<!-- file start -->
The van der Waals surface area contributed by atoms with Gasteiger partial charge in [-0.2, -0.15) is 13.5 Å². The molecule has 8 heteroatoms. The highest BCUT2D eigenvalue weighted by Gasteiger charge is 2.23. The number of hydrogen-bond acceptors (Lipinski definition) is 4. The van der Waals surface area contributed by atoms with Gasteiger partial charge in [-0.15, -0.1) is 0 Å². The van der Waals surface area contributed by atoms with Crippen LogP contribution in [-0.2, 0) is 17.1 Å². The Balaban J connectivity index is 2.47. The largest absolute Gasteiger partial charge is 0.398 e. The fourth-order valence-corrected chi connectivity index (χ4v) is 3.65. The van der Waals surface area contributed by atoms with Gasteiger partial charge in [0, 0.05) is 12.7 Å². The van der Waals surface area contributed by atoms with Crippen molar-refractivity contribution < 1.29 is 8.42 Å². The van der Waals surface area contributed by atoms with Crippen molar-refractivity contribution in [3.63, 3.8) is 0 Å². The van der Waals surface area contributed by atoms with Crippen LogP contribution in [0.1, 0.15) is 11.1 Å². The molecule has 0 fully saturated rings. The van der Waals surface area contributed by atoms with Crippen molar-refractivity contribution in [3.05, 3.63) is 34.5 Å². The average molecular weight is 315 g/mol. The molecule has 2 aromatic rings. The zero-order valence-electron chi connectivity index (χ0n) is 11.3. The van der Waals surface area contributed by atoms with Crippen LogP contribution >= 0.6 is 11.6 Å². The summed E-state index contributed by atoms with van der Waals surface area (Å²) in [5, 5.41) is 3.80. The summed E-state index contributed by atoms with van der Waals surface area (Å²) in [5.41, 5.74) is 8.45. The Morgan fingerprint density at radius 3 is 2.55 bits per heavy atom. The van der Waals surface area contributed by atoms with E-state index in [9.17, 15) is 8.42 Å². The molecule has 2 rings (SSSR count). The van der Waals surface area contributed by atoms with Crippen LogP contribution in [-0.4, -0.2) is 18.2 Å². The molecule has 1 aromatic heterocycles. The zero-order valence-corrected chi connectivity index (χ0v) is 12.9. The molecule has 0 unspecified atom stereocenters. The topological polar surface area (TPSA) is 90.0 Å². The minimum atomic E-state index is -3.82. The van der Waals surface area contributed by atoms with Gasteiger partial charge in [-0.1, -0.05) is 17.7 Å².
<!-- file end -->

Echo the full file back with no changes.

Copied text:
The van der Waals surface area contributed by atoms with Gasteiger partial charge in [-0.2, -0.15) is 13.5 Å². The molecule has 8 heteroatoms. The highest BCUT2D eigenvalue weighted by Gasteiger charge is 2.23. The number of hydrogen-bond acceptors (Lipinski definition) is 4. The van der Waals surface area contributed by atoms with Gasteiger partial charge in [-0.15, -0.1) is 0 Å². The van der Waals surface area contributed by atoms with Crippen LogP contribution in [-0.2, 0) is 17.1 Å². The Balaban J connectivity index is 2.47. The largest absolute Gasteiger partial charge is 0.398 e. The fourth-order valence-corrected chi connectivity index (χ4v) is 3.65. The van der Waals surface area contributed by atoms with Gasteiger partial charge in [0, 0.05) is 12.7 Å². The van der Waals surface area contributed by atoms with Crippen molar-refractivity contribution < 1.29 is 8.42 Å². The van der Waals surface area contributed by atoms with Crippen molar-refractivity contribution in [3.63, 3.8) is 0 Å². The van der Waals surface area contributed by atoms with Crippen LogP contribution in [0.1, 0.15) is 11.1 Å². The molecule has 0 fully saturated rings. The van der Waals surface area contributed by atoms with Crippen molar-refractivity contribution in [3.05, 3.63) is 34.5 Å². The average molecular weight is 315 g/mol. The molecule has 2 aromatic rings. The zero-order valence-electron chi connectivity index (χ0n) is 11.3. The van der Waals surface area contributed by atoms with Crippen LogP contribution >= 0.6 is 11.6 Å². The summed E-state index contributed by atoms with van der Waals surface area (Å²) in [5, 5.41) is 3.80. The summed E-state index contributed by atoms with van der Waals surface area (Å²) in [5.41, 5.74) is 8.45. The Morgan fingerprint density at radius 3 is 2.55 bits per heavy atom. The van der Waals surface area contributed by atoms with E-state index in [9.17, 15) is 8.42 Å². The molecule has 2 rings (SSSR count). The van der Waals surface area contributed by atoms with Crippen LogP contribution in [-0.4, -0.2) is 18.2 Å². The molecule has 1 aromatic heterocycles. The zero-order valence-corrected chi connectivity index (χ0v) is 12.9. The molecule has 0 unspecified atom stereocenters. The topological polar surface area (TPSA) is 90.0 Å². The minimum atomic E-state index is -3.82. The van der Waals surface area contributed by atoms with Gasteiger partial charge in [-0.1, -0.05) is 17.7 Å².